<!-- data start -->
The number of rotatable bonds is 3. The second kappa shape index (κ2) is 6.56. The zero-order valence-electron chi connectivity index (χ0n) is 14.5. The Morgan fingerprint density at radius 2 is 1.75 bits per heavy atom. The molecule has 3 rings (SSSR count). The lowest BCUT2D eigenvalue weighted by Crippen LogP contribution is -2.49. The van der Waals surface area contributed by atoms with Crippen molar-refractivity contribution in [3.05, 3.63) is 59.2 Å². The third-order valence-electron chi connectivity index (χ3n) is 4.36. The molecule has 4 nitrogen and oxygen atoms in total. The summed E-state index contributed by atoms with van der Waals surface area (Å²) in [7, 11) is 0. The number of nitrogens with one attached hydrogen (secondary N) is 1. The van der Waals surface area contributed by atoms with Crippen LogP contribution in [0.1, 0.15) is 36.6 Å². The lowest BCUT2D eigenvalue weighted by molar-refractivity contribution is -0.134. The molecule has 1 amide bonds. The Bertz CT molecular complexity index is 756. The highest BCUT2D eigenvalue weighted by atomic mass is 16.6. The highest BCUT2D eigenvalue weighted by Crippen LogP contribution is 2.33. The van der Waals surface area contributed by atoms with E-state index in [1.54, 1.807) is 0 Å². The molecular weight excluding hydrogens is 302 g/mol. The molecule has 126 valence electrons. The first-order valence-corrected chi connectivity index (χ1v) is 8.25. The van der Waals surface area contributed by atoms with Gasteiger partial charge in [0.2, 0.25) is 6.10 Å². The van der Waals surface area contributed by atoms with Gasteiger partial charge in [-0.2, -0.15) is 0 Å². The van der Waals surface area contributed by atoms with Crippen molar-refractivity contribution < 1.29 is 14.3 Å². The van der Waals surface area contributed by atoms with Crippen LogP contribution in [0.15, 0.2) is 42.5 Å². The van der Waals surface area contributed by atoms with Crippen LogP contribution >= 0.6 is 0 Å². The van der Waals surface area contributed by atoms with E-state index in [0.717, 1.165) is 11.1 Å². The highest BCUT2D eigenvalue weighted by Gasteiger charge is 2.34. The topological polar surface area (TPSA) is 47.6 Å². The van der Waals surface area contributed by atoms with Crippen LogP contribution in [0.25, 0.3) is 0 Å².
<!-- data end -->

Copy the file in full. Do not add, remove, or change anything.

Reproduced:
The number of rotatable bonds is 3. The second kappa shape index (κ2) is 6.56. The zero-order valence-electron chi connectivity index (χ0n) is 14.5. The Morgan fingerprint density at radius 2 is 1.75 bits per heavy atom. The molecule has 3 rings (SSSR count). The lowest BCUT2D eigenvalue weighted by Crippen LogP contribution is -2.49. The van der Waals surface area contributed by atoms with Crippen molar-refractivity contribution in [3.05, 3.63) is 59.2 Å². The third-order valence-electron chi connectivity index (χ3n) is 4.36. The molecule has 4 nitrogen and oxygen atoms in total. The summed E-state index contributed by atoms with van der Waals surface area (Å²) in [7, 11) is 0. The number of nitrogens with one attached hydrogen (secondary N) is 1. The van der Waals surface area contributed by atoms with Crippen LogP contribution in [0.1, 0.15) is 36.6 Å². The lowest BCUT2D eigenvalue weighted by molar-refractivity contribution is -0.134. The molecule has 1 amide bonds. The Bertz CT molecular complexity index is 756. The highest BCUT2D eigenvalue weighted by atomic mass is 16.6. The highest BCUT2D eigenvalue weighted by Crippen LogP contribution is 2.33. The van der Waals surface area contributed by atoms with E-state index in [1.54, 1.807) is 0 Å². The molecular weight excluding hydrogens is 302 g/mol. The molecule has 126 valence electrons. The first-order valence-corrected chi connectivity index (χ1v) is 8.25. The van der Waals surface area contributed by atoms with Gasteiger partial charge in [0.2, 0.25) is 6.10 Å². The van der Waals surface area contributed by atoms with Gasteiger partial charge in [-0.2, -0.15) is 0 Å². The van der Waals surface area contributed by atoms with Crippen molar-refractivity contribution < 1.29 is 14.3 Å². The van der Waals surface area contributed by atoms with Crippen LogP contribution in [0.15, 0.2) is 42.5 Å². The van der Waals surface area contributed by atoms with Crippen LogP contribution >= 0.6 is 0 Å². The van der Waals surface area contributed by atoms with E-state index in [0.717, 1.165) is 11.1 Å². The highest BCUT2D eigenvalue weighted by Gasteiger charge is 2.34. The topological polar surface area (TPSA) is 47.6 Å². The van der Waals surface area contributed by atoms with Crippen LogP contribution in [0.25, 0.3) is 0 Å².